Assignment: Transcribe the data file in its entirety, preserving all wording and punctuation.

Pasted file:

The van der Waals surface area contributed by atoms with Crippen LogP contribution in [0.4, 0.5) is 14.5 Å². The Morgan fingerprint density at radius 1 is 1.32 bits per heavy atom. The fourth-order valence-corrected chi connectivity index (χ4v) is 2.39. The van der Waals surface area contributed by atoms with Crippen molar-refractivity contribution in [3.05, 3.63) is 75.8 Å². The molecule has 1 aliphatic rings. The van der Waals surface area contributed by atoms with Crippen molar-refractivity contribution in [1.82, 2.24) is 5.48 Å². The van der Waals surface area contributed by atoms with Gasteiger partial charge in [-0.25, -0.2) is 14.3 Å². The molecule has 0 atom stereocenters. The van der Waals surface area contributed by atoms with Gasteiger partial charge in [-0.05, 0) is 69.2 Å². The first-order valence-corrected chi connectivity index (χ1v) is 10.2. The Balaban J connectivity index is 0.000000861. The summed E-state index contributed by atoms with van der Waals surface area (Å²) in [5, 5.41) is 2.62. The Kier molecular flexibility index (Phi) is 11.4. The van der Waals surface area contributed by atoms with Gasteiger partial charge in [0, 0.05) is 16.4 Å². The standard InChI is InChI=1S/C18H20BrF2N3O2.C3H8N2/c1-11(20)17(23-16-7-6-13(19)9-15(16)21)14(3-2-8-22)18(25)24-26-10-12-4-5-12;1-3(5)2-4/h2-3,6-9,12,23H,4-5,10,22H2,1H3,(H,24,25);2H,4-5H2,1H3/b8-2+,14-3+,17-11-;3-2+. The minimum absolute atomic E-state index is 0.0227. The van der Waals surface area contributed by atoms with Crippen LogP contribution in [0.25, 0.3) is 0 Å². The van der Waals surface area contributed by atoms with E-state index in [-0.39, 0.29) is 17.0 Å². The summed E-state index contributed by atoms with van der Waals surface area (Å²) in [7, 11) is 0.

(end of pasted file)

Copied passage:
The van der Waals surface area contributed by atoms with Crippen LogP contribution in [0.4, 0.5) is 14.5 Å². The Morgan fingerprint density at radius 1 is 1.32 bits per heavy atom. The fourth-order valence-corrected chi connectivity index (χ4v) is 2.39. The van der Waals surface area contributed by atoms with Crippen molar-refractivity contribution in [3.05, 3.63) is 75.8 Å². The molecule has 1 aliphatic rings. The van der Waals surface area contributed by atoms with Crippen molar-refractivity contribution in [1.82, 2.24) is 5.48 Å². The van der Waals surface area contributed by atoms with Gasteiger partial charge in [-0.25, -0.2) is 14.3 Å². The molecule has 0 atom stereocenters. The van der Waals surface area contributed by atoms with Gasteiger partial charge in [-0.05, 0) is 69.2 Å². The first-order valence-corrected chi connectivity index (χ1v) is 10.2. The Balaban J connectivity index is 0.000000861. The summed E-state index contributed by atoms with van der Waals surface area (Å²) in [5, 5.41) is 2.62. The Kier molecular flexibility index (Phi) is 11.4. The van der Waals surface area contributed by atoms with Gasteiger partial charge in [0, 0.05) is 16.4 Å². The standard InChI is InChI=1S/C18H20BrF2N3O2.C3H8N2/c1-11(20)17(23-16-7-6-13(19)9-15(16)21)14(3-2-8-22)18(25)24-26-10-12-4-5-12;1-3(5)2-4/h2-3,6-9,12,23H,4-5,10,22H2,1H3,(H,24,25);2H,4-5H2,1H3/b8-2+,14-3+,17-11-;3-2+. The minimum absolute atomic E-state index is 0.0227. The van der Waals surface area contributed by atoms with Crippen LogP contribution in [0.25, 0.3) is 0 Å². The van der Waals surface area contributed by atoms with E-state index in [-0.39, 0.29) is 17.0 Å². The summed E-state index contributed by atoms with van der Waals surface area (Å²) in [7, 11) is 0.